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Giro d'Italia

Etna will help sort things out at Mitchelton-Scott

Mitchelton-Scott is in a league of its own at the Giro d'Italia with a three-pronged attack to overall race for the pink jersey.

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AGRIGENTO, Italy (VN) — Some teams bring an entire squad built around one strong leader. Think Team Sky or Sunweb in this 2018 Giro d’Italia.

Others have two options. Mitchelton-Scott is in a league of its own. The Aussie outfit brings a three-pronged attack to the Giro.

On the eve of the Giro’s first major summit finale, the Australian outfit has packed its three captains into the top-20.

“Anyone coming here with a GC is aiming to win,” said Mitchelton-Scott sport director Matt White. “We are going to go as high as we can.”

Simon Yates and Esteban Chaves are the team’s outright leaders, with Roman Kreuziger playing the joker. The team’s three-man attack could help produce openings not only for stage wins but also set up a GC trap.

“We’re not the big favorites, so we don’t have the pressure to control the race,” White said. “That should help us going into the really hard part of the Giro.”

No one’s complaining about the team’s situation right now. The climbers successfully limited their losses in the Jerusalem time trial, and Simon Yates is already knocking on the door for a stage win.

Making his Giro debut, Yates is poised in third at 17 seconds back. A strong ride Thursday up the flanks of Europe’s highest active volcano could see him nudge closer to pink.

Evidently Esteban Chaves is not superstitious about touching the trophy that he hopes to be holding at the end of the Giro d’Italia. Photo: Tim de Waele/Getty Images

Chaves, a podium man with second overall in 2016, is 14th at 47 seconds back, with Kreuziger in 21st, tied with two others at 56 seconds back.

Friday’s summit finale up a new approach to the smoldering summit of Mount Etna should provide the first major GC shakeup of this Giro. For Mitchelton-Scott, the volcano summit should sort out their internal GC hierarchy.

“Yatesy’s been top-10 before in both the Vuelta and Tour, so it would be good to get a result with him,” White said. “Esteban is the same. Either one is good for us.”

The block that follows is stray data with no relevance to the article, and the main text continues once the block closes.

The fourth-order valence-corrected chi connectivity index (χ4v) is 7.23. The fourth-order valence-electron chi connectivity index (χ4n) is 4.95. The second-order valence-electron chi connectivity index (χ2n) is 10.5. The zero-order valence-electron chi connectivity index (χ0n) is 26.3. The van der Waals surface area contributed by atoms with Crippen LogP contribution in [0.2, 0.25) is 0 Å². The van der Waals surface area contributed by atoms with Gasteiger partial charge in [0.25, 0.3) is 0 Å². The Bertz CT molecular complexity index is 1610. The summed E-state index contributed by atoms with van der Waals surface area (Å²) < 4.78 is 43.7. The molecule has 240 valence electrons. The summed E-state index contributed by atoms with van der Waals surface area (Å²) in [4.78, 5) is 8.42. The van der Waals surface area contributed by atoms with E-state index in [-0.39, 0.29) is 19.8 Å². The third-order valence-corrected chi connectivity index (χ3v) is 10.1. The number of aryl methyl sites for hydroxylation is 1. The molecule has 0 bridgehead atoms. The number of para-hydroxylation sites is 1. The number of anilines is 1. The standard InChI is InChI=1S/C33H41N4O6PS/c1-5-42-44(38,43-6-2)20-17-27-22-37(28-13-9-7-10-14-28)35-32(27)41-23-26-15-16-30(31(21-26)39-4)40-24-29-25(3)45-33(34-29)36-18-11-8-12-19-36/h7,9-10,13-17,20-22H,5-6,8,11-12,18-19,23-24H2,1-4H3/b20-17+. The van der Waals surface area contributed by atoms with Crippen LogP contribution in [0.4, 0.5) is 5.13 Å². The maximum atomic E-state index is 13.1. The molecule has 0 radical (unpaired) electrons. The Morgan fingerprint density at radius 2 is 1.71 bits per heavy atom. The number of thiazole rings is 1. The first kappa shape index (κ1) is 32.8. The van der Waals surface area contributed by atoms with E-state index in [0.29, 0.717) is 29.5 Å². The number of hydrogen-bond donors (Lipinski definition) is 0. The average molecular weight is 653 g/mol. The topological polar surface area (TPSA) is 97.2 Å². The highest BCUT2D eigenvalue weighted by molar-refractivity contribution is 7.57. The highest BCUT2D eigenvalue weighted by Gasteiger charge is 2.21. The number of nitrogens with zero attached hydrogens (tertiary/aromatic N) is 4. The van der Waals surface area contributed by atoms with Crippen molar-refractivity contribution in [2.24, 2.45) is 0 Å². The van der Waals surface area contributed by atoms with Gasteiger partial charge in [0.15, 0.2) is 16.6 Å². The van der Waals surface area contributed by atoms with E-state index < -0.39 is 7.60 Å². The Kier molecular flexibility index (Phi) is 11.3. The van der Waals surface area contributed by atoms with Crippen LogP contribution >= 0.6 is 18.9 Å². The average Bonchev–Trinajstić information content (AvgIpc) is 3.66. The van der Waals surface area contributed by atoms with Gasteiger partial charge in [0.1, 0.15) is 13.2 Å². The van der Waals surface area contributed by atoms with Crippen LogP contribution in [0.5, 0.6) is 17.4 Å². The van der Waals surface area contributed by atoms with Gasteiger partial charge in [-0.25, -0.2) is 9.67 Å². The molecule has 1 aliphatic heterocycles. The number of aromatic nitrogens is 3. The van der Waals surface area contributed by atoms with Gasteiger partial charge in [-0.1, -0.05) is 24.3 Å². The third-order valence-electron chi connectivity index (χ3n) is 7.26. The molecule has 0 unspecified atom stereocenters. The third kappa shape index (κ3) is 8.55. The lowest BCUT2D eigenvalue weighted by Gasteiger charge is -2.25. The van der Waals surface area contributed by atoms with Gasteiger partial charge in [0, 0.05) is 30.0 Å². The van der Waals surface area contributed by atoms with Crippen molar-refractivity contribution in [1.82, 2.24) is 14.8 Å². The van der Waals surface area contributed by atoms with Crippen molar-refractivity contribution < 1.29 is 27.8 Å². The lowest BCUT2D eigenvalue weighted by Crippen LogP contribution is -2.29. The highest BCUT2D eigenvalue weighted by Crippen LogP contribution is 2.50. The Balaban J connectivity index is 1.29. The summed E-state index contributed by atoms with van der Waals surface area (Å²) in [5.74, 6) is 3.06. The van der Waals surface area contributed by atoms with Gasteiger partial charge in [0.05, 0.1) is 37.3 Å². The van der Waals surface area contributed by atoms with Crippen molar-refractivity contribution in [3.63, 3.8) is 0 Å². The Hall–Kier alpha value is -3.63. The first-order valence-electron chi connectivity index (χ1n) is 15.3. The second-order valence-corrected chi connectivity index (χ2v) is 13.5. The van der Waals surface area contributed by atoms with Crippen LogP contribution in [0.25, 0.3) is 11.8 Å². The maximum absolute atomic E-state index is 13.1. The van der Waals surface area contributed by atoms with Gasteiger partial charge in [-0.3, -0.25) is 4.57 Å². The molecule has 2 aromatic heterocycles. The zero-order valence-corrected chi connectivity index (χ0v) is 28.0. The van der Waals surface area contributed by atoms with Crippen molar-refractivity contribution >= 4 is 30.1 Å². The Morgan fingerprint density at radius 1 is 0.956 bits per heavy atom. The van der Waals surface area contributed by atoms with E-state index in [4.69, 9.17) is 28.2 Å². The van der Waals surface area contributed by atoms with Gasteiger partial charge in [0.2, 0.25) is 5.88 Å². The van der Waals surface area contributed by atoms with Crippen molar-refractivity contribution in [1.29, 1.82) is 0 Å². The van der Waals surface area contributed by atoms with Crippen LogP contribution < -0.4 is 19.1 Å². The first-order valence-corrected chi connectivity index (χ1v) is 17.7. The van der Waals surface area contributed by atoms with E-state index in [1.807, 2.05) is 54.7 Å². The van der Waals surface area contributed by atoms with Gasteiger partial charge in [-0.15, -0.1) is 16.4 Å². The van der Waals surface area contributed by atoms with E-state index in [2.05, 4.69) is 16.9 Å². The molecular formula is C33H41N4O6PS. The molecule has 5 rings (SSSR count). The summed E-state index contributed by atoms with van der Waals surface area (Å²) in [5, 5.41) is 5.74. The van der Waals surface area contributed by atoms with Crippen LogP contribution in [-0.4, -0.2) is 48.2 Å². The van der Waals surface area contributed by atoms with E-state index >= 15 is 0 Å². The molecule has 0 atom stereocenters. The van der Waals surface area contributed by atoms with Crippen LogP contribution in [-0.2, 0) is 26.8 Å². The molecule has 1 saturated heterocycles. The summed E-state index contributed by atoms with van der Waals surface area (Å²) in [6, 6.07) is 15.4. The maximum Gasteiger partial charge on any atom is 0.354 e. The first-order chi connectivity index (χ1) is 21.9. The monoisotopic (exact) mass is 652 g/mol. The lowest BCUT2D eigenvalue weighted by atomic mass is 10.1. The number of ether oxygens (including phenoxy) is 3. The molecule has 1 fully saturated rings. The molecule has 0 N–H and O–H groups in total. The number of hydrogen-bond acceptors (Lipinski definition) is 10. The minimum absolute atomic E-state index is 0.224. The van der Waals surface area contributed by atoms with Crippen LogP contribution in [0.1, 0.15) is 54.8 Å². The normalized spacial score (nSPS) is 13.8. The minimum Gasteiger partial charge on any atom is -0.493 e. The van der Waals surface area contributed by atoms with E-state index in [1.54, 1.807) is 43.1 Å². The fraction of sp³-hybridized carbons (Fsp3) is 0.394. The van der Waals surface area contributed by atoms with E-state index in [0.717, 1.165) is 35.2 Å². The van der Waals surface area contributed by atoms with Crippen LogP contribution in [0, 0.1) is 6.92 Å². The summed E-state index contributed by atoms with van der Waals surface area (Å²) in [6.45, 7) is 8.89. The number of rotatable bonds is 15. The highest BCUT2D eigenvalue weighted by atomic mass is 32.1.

The team works well as a unit and doesn’t have the inside-the-bus acrimony that sometimes can cripple multi-pronged attack.

Chaves says he’s back at his best following an uneven 2017 campaign that saw him struggle with a knee injury. With second in the 2016 Giro and third at the 2016 Vuelta a España, Chaves is keen to remind everyone he’s a grand tour contender with a strong ride this month.

“We are dreamers, and in this Giro, we are dreaming very high,” Chaves said. “I am looking forward to this Giro. What happened last time [in 2016] was great, and I hope to do even better.”

Any grand tour’s first summit finale typically spits out would-be pretenders to the throne. Mitchelton-Scott is hoping to keep all three in the GC frame before the Giro returns to the Italian peninsula for Friday’s stage 7.

“Both [Esteban] Chaves and [Simon] Yates are flying. They’re not the clear, clear favorites, but if they have a good day on the right stage, they can make something happen,” said teammate Svein Tuft. “That’s my job to keep them out of trouble. They need to conserve and wait for that right moment. It’s my job to help get them there.”

Like the other climbers in this Giro, the GreenEdge leaders know they need to take time on the likes of Tom Dumoulin or Chris Froome in the mountains if they hope to fend them off in the final-week time trial.

That battle starts Thursday at Etna. The Giro’s first mountain could quickly reveal how many GC cards the team will have to play going into the second half of the race.

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